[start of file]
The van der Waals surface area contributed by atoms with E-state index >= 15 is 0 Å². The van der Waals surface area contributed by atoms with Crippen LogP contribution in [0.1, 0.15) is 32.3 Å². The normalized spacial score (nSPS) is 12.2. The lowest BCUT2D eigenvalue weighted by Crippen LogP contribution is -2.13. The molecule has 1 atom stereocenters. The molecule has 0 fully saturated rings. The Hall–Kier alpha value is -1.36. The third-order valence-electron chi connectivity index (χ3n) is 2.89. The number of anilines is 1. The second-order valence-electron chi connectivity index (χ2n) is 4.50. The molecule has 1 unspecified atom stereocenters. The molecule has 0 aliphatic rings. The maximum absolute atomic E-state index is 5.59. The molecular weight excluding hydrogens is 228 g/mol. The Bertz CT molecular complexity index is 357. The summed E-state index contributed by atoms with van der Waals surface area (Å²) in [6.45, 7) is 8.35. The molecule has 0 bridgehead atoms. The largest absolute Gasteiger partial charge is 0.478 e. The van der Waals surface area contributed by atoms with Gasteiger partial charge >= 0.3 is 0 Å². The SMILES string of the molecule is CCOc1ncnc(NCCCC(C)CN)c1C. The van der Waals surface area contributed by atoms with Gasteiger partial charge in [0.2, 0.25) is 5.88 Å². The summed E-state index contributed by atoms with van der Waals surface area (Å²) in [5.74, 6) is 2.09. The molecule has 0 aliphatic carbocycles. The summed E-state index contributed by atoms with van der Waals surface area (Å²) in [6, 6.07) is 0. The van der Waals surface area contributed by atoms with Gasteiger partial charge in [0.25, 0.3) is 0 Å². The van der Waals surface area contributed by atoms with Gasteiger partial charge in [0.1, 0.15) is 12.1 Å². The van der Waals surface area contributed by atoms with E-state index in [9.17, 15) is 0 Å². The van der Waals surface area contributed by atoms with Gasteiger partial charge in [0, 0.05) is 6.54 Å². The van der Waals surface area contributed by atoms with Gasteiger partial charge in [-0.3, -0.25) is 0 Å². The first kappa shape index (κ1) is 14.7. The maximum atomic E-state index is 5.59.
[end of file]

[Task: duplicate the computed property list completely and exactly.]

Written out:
The van der Waals surface area contributed by atoms with E-state index >= 15 is 0 Å². The van der Waals surface area contributed by atoms with Crippen LogP contribution in [0.1, 0.15) is 32.3 Å². The normalized spacial score (nSPS) is 12.2. The lowest BCUT2D eigenvalue weighted by Crippen LogP contribution is -2.13. The molecule has 1 atom stereocenters. The molecule has 0 fully saturated rings. The Hall–Kier alpha value is -1.36. The third-order valence-electron chi connectivity index (χ3n) is 2.89. The number of anilines is 1. The second-order valence-electron chi connectivity index (χ2n) is 4.50. The molecule has 1 unspecified atom stereocenters. The molecule has 0 aliphatic rings. The maximum absolute atomic E-state index is 5.59. The molecular weight excluding hydrogens is 228 g/mol. The Bertz CT molecular complexity index is 357. The summed E-state index contributed by atoms with van der Waals surface area (Å²) in [6.45, 7) is 8.35. The molecule has 0 bridgehead atoms. The largest absolute Gasteiger partial charge is 0.478 e. The van der Waals surface area contributed by atoms with Gasteiger partial charge >= 0.3 is 0 Å². The SMILES string of the molecule is CCOc1ncnc(NCCCC(C)CN)c1C. The van der Waals surface area contributed by atoms with Gasteiger partial charge in [0.2, 0.25) is 5.88 Å². The summed E-state index contributed by atoms with van der Waals surface area (Å²) in [5.74, 6) is 2.09. The molecule has 0 aliphatic carbocycles. The summed E-state index contributed by atoms with van der Waals surface area (Å²) in [6, 6.07) is 0. The van der Waals surface area contributed by atoms with Gasteiger partial charge in [0.25, 0.3) is 0 Å². The van der Waals surface area contributed by atoms with Gasteiger partial charge in [0.1, 0.15) is 12.1 Å². The van der Waals surface area contributed by atoms with E-state index in [9.17, 15) is 0 Å². The van der Waals surface area contributed by atoms with Gasteiger partial charge in [0, 0.05) is 6.54 Å². The van der Waals surface area contributed by atoms with Gasteiger partial charge in [-0.3, -0.25) is 0 Å². The first kappa shape index (κ1) is 14.7. The maximum atomic E-state index is 5.59.